I am grateful to all those that I meet during my travels, thank you for opening your hearts and homes to us. 

Thursday, July 7, 2011

NF Payette

Bodies lay in this river. Their stories loom in the mouths and hearts of those who knew them, of those who know this river. Safety Institutes have been founded because of this water, humans desperately seeking to reverse what has happened here. Years pass without incident, without loss. Then it happens again.

And yet this water intrigues us. Satisfaction is etched into rocks and those that understand this water. For paddlers who dance toe to toe with this reluctant partner, self is buried within it's changes of flow, with its frenzied attempt to obey gravity.

Scarred rock is pounded by confused water. The water line towers above the head of paddlers during the arid summer, humbling the sports greatest. It waits here. Waiting for someone to make it beautiful. Waiting for someone to provide it momentary grace and reason. It does not contain it itself. It has been sullied, tainted by manifest destiny. But for a few mercurial moments, as someone edges and slips through its vastness, it makes sense again, only moments later to fall back into misery.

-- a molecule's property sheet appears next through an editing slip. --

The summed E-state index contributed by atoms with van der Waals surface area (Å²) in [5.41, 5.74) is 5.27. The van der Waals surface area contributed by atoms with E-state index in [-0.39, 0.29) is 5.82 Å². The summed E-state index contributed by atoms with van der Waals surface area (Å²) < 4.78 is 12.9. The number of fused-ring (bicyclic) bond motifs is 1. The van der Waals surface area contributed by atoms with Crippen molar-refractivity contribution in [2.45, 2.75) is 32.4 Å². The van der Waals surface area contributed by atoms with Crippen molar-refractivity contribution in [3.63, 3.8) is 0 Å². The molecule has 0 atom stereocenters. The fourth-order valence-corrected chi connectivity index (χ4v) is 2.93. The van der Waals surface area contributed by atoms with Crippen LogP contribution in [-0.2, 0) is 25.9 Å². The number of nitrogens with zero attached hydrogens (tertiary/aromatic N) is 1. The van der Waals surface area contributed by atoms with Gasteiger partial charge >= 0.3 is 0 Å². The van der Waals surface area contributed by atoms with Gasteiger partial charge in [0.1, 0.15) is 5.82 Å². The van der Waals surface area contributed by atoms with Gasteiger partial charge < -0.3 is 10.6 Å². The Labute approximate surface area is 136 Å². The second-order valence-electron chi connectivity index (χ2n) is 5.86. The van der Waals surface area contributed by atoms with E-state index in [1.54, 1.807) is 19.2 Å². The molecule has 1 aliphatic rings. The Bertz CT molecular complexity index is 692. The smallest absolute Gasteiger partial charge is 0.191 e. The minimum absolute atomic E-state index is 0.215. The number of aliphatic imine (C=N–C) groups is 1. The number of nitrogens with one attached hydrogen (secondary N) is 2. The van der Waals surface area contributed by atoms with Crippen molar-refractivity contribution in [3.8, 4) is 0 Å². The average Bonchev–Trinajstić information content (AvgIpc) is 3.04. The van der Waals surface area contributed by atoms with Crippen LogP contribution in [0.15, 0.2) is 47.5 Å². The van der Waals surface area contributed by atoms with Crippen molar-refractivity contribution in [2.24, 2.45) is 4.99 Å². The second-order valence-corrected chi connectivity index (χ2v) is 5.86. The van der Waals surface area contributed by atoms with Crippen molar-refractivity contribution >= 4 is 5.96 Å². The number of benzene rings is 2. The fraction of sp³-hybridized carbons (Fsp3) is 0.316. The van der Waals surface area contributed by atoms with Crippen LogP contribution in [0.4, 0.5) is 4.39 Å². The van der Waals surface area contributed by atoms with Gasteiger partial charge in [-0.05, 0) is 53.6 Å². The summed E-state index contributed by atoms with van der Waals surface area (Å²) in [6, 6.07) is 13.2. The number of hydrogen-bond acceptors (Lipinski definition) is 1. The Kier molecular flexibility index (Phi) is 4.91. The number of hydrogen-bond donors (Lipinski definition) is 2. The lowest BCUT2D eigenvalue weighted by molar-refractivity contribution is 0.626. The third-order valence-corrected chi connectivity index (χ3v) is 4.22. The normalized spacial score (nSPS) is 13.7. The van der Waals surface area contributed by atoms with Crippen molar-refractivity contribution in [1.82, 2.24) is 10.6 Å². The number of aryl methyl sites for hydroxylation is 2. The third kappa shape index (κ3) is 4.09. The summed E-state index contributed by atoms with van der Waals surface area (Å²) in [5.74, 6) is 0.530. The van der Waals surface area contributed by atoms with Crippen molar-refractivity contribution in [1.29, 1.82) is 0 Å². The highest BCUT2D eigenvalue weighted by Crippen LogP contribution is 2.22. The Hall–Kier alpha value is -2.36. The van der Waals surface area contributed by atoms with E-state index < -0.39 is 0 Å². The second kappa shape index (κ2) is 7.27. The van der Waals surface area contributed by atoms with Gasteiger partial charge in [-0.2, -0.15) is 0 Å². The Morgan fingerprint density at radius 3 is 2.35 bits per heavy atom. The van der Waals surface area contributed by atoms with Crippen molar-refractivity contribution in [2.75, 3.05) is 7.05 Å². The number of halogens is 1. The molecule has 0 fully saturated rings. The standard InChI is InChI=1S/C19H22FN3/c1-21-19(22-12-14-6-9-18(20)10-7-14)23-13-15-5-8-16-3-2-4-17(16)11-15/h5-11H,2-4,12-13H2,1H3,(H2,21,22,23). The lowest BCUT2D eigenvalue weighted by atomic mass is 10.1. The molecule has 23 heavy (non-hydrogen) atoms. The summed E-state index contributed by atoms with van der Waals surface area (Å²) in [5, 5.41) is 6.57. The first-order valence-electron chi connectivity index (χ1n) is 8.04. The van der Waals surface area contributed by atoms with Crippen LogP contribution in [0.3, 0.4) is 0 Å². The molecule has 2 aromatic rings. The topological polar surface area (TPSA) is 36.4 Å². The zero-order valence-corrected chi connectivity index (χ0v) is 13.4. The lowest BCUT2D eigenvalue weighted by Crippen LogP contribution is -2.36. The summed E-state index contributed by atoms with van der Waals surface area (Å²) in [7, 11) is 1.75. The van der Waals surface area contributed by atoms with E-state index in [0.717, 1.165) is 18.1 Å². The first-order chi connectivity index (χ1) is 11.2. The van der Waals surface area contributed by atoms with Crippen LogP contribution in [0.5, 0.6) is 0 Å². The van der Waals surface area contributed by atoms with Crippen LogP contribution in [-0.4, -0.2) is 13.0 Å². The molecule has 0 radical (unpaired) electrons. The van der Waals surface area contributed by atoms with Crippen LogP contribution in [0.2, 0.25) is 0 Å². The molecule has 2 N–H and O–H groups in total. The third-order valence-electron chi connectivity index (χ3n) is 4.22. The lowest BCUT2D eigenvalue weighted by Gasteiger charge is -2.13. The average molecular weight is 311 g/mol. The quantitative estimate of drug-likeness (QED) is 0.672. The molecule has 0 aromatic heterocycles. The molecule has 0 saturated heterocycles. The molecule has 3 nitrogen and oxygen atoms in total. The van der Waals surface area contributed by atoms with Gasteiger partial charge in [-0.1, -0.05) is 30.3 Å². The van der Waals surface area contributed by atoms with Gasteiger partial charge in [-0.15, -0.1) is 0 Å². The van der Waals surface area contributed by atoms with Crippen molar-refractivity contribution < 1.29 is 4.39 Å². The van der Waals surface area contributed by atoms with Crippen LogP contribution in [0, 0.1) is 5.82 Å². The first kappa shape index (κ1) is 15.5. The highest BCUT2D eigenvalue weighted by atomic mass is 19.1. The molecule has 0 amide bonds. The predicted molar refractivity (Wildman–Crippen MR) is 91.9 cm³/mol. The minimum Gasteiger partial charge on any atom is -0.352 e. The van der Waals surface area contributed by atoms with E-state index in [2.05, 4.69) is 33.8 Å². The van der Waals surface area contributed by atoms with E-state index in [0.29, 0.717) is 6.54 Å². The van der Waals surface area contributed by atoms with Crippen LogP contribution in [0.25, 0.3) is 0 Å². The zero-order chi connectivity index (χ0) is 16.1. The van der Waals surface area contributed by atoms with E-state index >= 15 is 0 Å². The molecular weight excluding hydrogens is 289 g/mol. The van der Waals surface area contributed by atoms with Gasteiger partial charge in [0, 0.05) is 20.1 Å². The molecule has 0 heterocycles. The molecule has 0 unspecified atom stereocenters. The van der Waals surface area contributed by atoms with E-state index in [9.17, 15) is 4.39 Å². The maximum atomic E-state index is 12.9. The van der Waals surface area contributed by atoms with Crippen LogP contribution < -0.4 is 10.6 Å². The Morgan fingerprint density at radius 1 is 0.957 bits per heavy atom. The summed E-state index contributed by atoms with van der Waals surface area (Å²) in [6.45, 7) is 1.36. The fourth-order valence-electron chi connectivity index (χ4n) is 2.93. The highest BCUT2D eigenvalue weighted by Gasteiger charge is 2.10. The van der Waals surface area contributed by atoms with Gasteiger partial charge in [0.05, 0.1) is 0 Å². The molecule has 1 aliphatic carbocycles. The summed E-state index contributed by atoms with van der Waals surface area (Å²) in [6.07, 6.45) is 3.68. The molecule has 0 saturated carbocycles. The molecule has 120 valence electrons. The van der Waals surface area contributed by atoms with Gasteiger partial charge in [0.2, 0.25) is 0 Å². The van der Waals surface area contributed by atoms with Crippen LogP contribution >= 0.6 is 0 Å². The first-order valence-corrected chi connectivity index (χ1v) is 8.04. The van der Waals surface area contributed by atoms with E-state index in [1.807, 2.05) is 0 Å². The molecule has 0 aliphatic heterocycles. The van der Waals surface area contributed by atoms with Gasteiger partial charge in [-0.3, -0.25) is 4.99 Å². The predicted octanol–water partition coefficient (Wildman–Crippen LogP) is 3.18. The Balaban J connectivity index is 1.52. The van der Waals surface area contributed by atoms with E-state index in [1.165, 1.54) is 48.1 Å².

A river shouldn't look like this. Cracked boulders lie, twisted unnaturally, awkward and dangerous, facing all directions. They protrude out, slowly creeping up the walls of this gutter.

Each vortex, each differential current whispers an untold story: A swim, a perfect line, terror, a moment of exploration. The explosions of white speak words of destruction for the natural movement of this water. It is considered beautiful in its own twisted, derisive way, but only to a few. The few people looking for madness, looking to be caught off guard. People who hope for unwavering punishment. They wait. They focus their eyes on high water lines. They want to laugh at this waters course, its broken state as it makes an effort to kill them.

A word: I wrote this entry while on the MF Salmon, Stephen Forster's tragedy was unbeknownst to me. This is not in reaction to that event. I send out compassion to B-real and all those on the rescue and my condolences to those who were close to him. There is a link to b-reals writeup in the articles section. 

360 Degrees of water falling

Clancy, Kevin, and I arrived home to find that our local waterfall, Indian Falls, still had enough water sliding over it to make it fun. Kevin had never run a waterfall before so we spent an afternoon trying out different lines on it. I walked around it, seeing what different shooting angles does for the composure of a photo. Here are the results:

Rehab update: As I write this it has been 29 days since dislocation. I went kayaking for the first time 27 days after injury. I ran indian falls three times then we ran a local class IV run: Virgilia. It is a little sore, the ligaments can handle forward paddling but nothing unpredictable. I can do full pullups and pushups most of the time, depending on how much I used it.

I will continue the class IV tour with Kevin and Clancy for a few more days then return to rehab, hoping to be fully healthy by the time I leave for New River Academy and a full year of kayaking.